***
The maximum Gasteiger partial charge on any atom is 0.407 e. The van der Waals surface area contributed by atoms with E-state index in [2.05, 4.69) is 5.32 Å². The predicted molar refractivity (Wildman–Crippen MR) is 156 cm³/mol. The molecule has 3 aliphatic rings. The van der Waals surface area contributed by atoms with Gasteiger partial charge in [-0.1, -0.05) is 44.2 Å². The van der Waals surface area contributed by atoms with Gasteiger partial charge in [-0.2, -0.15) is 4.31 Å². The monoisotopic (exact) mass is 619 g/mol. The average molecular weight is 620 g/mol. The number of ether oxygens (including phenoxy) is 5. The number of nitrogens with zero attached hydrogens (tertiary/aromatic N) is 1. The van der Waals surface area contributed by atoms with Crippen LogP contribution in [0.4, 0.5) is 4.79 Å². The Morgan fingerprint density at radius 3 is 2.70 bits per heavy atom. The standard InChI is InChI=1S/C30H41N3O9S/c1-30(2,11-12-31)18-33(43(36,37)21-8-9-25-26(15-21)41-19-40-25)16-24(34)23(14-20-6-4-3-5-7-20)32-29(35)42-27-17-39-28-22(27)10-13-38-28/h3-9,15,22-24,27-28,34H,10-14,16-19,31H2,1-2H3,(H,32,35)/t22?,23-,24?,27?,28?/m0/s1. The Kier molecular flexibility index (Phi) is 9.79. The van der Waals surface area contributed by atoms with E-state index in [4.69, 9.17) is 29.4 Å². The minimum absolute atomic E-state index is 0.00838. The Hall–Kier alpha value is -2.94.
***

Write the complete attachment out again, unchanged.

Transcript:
The maximum Gasteiger partial charge on any atom is 0.407 e. The van der Waals surface area contributed by atoms with E-state index in [2.05, 4.69) is 5.32 Å². The predicted molar refractivity (Wildman–Crippen MR) is 156 cm³/mol. The molecule has 3 aliphatic rings. The van der Waals surface area contributed by atoms with Gasteiger partial charge in [-0.1, -0.05) is 44.2 Å². The van der Waals surface area contributed by atoms with Gasteiger partial charge in [-0.2, -0.15) is 4.31 Å². The monoisotopic (exact) mass is 619 g/mol. The average molecular weight is 620 g/mol. The number of ether oxygens (including phenoxy) is 5. The number of nitrogens with zero attached hydrogens (tertiary/aromatic N) is 1. The van der Waals surface area contributed by atoms with Crippen LogP contribution in [0.4, 0.5) is 4.79 Å². The Morgan fingerprint density at radius 3 is 2.70 bits per heavy atom. The standard InChI is InChI=1S/C30H41N3O9S/c1-30(2,11-12-31)18-33(43(36,37)21-8-9-25-26(15-21)41-19-40-25)16-24(34)23(14-20-6-4-3-5-7-20)32-29(35)42-27-17-39-28-22(27)10-13-38-28/h3-9,15,22-24,27-28,34H,10-14,16-19,31H2,1-2H3,(H,32,35)/t22?,23-,24?,27?,28?/m0/s1. The Kier molecular flexibility index (Phi) is 9.79. The van der Waals surface area contributed by atoms with E-state index in [4.69, 9.17) is 29.4 Å². The minimum absolute atomic E-state index is 0.00838. The Hall–Kier alpha value is -2.94.